Sounding the alarm: testicular cancer campaign calls for monthly checks

A still from the video
A still from the video

A campaign to raise awareness about testicular cancer is calling on men to check themselves every month when the public alarm sirens sound at noon on the first Monday of every month.

Testicular cancer is the most frequently diagnosed cancer in men between 15 and 40.

The Stichting Zaadbalkanker foundation said the ‘ball alarm’ is a good way to remind men they should check for lumps and bumps. ‘Regular checks will lead to early detection and a better chance of a good outcome,’ initiator and doctor Berend van Doorn told broadcaster NOS.

The accompanying instruction video shows men at work and in a restaurant who ‘drop everything’ and put their hands down their trousers when the siren sounds. It also includes shots of a woman smiling benignly to show nothing untoward is intended and of men washing their hands afterwards.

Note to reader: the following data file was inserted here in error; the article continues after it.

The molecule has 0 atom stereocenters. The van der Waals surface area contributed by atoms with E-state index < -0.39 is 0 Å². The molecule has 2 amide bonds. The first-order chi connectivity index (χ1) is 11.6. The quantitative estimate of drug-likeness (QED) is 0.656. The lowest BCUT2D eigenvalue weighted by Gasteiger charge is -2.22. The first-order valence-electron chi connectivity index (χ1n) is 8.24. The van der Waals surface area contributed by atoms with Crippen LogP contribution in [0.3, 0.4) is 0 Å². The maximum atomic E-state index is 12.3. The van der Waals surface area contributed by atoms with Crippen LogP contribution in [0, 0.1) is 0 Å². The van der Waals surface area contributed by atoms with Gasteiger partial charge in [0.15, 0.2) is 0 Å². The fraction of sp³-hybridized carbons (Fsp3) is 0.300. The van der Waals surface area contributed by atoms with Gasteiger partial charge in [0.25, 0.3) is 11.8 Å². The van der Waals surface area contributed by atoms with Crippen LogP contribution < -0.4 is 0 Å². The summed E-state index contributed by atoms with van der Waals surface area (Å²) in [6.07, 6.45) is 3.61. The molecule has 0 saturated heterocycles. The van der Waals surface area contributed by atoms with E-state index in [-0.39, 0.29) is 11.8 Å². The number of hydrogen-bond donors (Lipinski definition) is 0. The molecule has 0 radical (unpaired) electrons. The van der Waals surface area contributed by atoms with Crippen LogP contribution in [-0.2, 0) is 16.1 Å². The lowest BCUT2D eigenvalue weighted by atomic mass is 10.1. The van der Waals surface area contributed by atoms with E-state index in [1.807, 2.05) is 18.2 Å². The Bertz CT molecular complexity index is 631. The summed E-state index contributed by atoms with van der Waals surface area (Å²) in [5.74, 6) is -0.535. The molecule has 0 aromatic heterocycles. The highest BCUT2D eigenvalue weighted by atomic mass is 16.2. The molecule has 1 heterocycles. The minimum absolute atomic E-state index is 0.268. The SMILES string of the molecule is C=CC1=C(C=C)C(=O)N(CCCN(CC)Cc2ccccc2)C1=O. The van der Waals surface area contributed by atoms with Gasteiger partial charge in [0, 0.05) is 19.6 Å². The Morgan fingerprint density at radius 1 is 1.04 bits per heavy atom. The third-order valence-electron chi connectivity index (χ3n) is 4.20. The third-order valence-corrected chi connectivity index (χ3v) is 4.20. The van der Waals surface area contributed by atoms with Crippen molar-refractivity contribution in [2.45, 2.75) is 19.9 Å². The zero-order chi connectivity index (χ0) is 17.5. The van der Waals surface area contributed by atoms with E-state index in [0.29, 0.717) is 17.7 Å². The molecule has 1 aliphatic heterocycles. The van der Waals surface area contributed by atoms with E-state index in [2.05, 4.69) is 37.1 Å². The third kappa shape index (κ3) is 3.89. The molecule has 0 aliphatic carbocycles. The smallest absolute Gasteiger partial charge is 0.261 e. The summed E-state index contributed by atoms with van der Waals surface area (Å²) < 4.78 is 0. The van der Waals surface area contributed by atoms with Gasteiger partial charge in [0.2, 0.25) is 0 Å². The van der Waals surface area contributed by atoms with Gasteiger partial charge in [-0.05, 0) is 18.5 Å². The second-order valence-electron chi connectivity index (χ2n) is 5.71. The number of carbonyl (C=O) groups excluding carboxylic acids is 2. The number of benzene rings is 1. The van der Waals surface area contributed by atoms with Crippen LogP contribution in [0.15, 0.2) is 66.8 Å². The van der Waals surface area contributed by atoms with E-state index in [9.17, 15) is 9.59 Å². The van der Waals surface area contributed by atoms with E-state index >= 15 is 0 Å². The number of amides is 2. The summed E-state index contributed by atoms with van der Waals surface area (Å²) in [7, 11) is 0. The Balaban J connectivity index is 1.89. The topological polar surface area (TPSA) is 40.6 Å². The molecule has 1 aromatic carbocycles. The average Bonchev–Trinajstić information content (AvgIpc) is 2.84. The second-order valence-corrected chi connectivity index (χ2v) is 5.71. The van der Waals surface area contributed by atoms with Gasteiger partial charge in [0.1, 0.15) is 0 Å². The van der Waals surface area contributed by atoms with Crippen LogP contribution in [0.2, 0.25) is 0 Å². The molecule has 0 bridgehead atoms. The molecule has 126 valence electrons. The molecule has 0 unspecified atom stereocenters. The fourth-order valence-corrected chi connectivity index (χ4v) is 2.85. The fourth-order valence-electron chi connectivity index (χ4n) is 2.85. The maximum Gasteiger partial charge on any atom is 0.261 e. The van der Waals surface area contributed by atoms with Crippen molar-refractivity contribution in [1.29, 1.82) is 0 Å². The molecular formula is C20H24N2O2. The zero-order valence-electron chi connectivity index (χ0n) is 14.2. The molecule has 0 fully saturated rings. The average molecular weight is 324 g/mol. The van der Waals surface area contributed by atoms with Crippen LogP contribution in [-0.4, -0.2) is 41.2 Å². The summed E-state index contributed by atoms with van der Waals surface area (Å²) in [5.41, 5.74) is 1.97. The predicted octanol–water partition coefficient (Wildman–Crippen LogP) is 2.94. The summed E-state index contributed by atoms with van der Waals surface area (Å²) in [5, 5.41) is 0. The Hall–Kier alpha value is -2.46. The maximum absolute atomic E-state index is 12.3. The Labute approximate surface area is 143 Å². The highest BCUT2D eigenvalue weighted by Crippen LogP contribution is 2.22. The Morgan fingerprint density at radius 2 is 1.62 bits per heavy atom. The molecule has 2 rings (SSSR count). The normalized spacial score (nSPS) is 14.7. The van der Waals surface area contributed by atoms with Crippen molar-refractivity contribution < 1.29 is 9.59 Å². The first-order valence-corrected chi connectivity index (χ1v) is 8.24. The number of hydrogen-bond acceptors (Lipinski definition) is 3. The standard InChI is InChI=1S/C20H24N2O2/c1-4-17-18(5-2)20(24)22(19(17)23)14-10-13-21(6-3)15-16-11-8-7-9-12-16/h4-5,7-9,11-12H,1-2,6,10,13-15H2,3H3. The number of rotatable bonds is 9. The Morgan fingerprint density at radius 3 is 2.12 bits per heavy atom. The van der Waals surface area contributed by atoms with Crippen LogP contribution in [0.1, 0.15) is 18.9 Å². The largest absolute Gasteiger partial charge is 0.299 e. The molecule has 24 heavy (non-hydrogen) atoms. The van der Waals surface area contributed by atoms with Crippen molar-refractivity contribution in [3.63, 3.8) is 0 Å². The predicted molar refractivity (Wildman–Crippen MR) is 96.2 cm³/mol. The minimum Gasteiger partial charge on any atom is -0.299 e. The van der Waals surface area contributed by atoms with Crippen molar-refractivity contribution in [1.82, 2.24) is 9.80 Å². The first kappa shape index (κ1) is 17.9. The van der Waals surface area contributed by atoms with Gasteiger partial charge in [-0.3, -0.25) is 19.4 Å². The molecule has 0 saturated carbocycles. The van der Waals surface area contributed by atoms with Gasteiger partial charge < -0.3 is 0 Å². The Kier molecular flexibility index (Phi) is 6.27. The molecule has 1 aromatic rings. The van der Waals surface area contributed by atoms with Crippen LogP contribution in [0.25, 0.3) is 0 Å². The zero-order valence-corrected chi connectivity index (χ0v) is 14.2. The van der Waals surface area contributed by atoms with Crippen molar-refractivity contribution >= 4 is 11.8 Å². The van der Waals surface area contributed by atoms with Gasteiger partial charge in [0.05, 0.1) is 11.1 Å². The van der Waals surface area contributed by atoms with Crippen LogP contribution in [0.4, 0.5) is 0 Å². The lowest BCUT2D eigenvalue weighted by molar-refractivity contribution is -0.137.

‘It’s a bit nutty but we hope to break the taboo,’ Van Doorn said. ‘We hope people will take notice because it’s so absurd.’

A  broader campaign to highlight men’s health, including testicular and prostate cancer,  already takes place every November. Movember encourages men to grow a moustache to show their involvement.

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